Friday, June 1, 2012

Two steps forward and one step back

I should start this with a caveat: this one isn't terribly profound, and it is a nearly spontaneous burst of anger and frustration, the result of reading stupidity elsewhere. So you could skip it, and your day might be more interesting. Or you can jump onto my train and see where it takes you. I like to think you will just think I was preaching to the choir.... Or, as a wise man once said, "I didn't mean to take up all your sweet time. I'll give it back to you one of these days."

By and large, I think the U.S. is a nicer place than it was forty-some years ago when I was a kid. I grew up in a (nearly completely) white suburb of Philadelphia, and, by the age of eight or so, I had already heard at least fifteen different racial epithets for black people, and I heard them on a regular basis at school -- a Catholic school, mind you, where, at least allegedly, we were learning the teachings of a guy who, I am pretty certain, never used any of those terms. Most of them I would bring home for translation to my parents, because it took a long while for that shit to compute for me. And by "compute," I mean " make any sense at all as a word." My parents were 1960s Hubert Humphrey liberals, not possessing a shred of antipathy to blacks, and they taught us from an early age that everyone was the same regardless of skin color. So my young mind in first grade at age five was worse than blown when I first heard the word "nigger." (And yes, we are going to be grownups here and use the damn word and not pretend that its mere mention will set our ears on fire). I simply didn't understand when I first heard it that it was used out of anger and hatred. 'Cause I was five. Five-year olds don't get hatred unless they were taught it, and I wasn't. I just thought at that moment that it was another word for black people, used by my friends at school.

And then I got home, used it casually -- because I didn't know any better -- and got the reaction from my parents that you would anticipate. Good for them.

By age eight or so, it was different. I understood the fact of racism. God, I heard that stuff all the time, right down to some (white) kids calling other (white) kids a variety of anti-black racial epithets for not being as white as they were (whatever that meant). But it still was a mindblow, just in a slightly different sense than at age six. Now I understood that hating people for what they are existed, but I still didn't "get" it.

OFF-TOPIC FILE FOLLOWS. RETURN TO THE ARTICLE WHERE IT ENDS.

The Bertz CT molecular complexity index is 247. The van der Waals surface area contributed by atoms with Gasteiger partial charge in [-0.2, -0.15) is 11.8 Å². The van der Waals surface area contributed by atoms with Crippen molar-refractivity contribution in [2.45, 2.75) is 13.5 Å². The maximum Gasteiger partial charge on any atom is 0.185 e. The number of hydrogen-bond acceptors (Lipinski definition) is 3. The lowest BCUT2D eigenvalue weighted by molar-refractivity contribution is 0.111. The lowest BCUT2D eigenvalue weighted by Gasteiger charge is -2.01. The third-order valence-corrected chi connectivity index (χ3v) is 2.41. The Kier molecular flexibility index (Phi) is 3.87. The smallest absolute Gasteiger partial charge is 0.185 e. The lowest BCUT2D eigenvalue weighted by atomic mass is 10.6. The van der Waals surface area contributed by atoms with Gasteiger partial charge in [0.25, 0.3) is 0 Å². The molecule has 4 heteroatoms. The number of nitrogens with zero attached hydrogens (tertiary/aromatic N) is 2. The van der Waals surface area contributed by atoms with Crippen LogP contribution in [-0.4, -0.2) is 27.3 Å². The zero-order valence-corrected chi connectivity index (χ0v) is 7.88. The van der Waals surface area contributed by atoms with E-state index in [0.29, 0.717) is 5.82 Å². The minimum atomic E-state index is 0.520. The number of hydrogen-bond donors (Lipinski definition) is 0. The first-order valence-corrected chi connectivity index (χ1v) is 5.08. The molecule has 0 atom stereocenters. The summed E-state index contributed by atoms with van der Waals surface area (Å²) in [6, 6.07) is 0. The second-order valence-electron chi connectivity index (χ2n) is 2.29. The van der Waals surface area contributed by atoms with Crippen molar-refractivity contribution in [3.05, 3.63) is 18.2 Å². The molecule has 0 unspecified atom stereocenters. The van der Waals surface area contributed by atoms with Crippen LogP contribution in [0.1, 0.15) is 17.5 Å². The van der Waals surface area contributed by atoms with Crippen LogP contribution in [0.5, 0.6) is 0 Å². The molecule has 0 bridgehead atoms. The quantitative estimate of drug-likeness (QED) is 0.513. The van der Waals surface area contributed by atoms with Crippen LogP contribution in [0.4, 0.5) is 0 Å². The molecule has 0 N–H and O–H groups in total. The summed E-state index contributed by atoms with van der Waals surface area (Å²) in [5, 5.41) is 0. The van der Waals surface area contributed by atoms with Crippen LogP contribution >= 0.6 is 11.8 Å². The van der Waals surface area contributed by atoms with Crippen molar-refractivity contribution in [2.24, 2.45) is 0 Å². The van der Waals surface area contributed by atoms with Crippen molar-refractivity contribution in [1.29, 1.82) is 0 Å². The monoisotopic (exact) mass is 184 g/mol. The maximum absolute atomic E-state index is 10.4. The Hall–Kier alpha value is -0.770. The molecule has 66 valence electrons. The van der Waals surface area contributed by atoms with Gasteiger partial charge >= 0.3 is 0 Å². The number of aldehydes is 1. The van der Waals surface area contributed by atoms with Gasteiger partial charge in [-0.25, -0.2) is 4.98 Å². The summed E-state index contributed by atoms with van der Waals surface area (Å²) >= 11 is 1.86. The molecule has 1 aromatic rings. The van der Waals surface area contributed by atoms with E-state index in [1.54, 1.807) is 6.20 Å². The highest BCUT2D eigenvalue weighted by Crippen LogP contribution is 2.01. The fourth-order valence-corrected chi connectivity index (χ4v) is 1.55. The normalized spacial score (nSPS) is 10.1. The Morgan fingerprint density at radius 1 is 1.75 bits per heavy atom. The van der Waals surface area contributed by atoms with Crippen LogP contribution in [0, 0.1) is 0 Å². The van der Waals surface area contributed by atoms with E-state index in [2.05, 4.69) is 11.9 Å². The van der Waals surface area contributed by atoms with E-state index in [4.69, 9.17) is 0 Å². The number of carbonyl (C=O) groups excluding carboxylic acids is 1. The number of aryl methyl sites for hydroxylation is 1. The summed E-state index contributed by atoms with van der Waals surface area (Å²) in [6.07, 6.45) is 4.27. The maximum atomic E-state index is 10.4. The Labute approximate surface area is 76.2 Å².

Fast forward....

I heard an interview on NPR (I think) a number of years ago with a white-supremacist leader who had turned the gunsights of his rage away from blacks, and onto gays.

Because it was easier.

He said something like, "If I go to any street corner in a major city in America and start saying, 'Nigger, nigger, nigger,' people will slaughter me. America has largely moved on on race issues, and my point of view has lost. But I can still say, 'Faggot, faggot, faggot,' and only a few people will object out loud. A bunch more will secretly agree with me, and some will even step up and vocalize their agreement."

And I remember thinking that he was dead-on correct about that sad fact.

And yet, that *was* a number of years ago, and the bus seems, in many ways, to be moving forward. I see same-sex couples holding hands, even kissing, in public, in the *suburbs* now. It's wonderful. It's like they are, y'know, just like everyone else who is in love.

Because they are.

See, I just don't run in circles where people hate other people because of the answer to Bo Diddley's question**. I have friends from all over the political spectrum, but, as far as I know, none of them would comment on a picture of Freddie Mercury and say, "That faggot was probably the best singer of all time."

But a friend of a friend on FB just said exactly that.

And I'm not focused on the merit of his musical critique.

I also understand that what you joke about in private with your friends is much different from what you would say in public.

This was in public.

So I said something.

It's early still and he hasn't noticed yet. We will see where this goes....

And I guess the point of all this -- besides the obvious, "What the fuck?" -- is that sometimes we get cloistered in our little worlds and forget that there are some serious bigots out there. And they need to be called on their shit.

Notice, I said that they need to be called on their shit. I did not say that they need to have a sharp metal spike gleefully driven through their skull. Because, as much as that sort of well-directed violence might initially give me deep satisfaction on a level that Henry Rollins might envy, King and Gandhi had the better of *that* argument. Confront 'em with kindness. Just ask the simple question: "What did you say?" or its equivalent. And let them "explain."

Usually the answer is going to either preposterously and obviously demonstrate their foolishness to the world, or they will fall back on some selective interpretation of a religious text that makes it clear that when they decided to "strictly" follow scripture, they seemed to overemphasize the anti-gay stuff and missed the equally preposterous parts about no premarital sex, not eating pork and how people with crushed genitals aren't welcome in the place of worship***, to name but a few.

But ask the damn question, because this stuff never changes without the shove in the right direction from the right people.

That's all I have for today, folks. Be nice to people. Have fun.

**"Who do you love?"
***You think I am kidding? Oh, it's in there. Look for it and you will find it.

- Posted using BlogPress from my iPad

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